Back in Step 1, I had you make a short list of shows or content you wanted to take on your post-cable journey. With your list in hand, the next stage on that trip is subscribing to the streaming services that offer those shows or content.
I talk about paid streaming services in just enough detail in Chapter 9, so that's the place to go to get ready to make your streaming commitments. For now, though, I offer the following pointers, which apply to folks who are new to the streaming business:
Okay, you're almost there. By this leg of the journey, you know which services you want; your equipment is set up and configured; you're sticking to your streaming budget; you've tried (or are trying) a bunch of free trials for streaming services; and you've possibly subscribed to a few services.
Surely this stage of the path is when you get out your metaphorical cord cutters and break free from the cable company, right? Not so fast! Before you launch your post-cable life, give everything a test drive to make sure it all works as advertised. Call this your pre-post-cable life.
For this test drive to work, you first need to do two things:
Why disconnect the cord? I suppose it's not strictly necessary. But if you want this test drive to accurately reflect what your TV-watching life will be like AC (after cable), cable TV itself must be off-limits for the duration of the test. If you leave the cable connected to your TV then — admit it — you won't be able to resist the temptation to switch inputs and check out something available on cable that won't be available when you go cable-free for real.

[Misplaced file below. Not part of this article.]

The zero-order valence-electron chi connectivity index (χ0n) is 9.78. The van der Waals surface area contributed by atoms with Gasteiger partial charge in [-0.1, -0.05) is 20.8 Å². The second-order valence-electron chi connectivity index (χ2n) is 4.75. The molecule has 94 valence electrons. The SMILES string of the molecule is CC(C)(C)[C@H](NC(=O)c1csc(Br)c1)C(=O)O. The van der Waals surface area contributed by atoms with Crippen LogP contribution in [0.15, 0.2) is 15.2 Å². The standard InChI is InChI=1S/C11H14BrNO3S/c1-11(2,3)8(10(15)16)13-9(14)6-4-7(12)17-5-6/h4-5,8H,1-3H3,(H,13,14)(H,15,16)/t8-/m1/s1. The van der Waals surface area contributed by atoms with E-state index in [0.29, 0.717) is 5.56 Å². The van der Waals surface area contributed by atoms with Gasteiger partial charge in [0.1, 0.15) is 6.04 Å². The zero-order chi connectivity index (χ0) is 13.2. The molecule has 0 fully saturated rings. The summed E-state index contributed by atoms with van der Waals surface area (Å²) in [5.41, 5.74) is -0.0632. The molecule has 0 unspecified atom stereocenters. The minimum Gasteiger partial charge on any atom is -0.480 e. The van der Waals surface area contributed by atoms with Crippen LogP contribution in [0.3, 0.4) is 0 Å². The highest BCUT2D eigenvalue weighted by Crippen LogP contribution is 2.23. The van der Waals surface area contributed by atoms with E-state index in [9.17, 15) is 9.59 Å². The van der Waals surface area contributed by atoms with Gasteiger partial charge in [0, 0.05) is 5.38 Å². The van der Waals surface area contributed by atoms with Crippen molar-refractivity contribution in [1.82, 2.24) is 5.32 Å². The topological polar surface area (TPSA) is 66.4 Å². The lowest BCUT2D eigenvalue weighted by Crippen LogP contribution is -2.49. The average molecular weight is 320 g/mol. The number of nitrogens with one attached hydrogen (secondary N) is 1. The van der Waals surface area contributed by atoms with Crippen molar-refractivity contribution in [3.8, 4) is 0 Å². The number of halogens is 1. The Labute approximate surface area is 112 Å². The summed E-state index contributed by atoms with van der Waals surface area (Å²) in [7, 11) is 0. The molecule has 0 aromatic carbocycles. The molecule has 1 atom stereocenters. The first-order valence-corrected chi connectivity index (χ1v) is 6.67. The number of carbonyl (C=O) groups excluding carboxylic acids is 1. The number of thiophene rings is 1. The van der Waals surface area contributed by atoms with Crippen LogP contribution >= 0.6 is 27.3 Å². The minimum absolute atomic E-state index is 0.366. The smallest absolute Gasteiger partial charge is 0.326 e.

Now you're ready to test-drive your streaming life. For the next week or two (or however long you think you need to give the new setup a fair shake), try out your services, configure settings, and run experiments. This is the time to really push your services to the limit to make sure everything works.
Note that this experiment might not be a perfect test of what you'll experience on the other side of cable. In particular, after you cut the cord, you might decide to opt for a faster Internet connection speed or to upgrade your Wi-Fi. If you plan on doing either (or both), bear in mind that your test-drive experience will be a little slower than your experience after you've made your upgrades.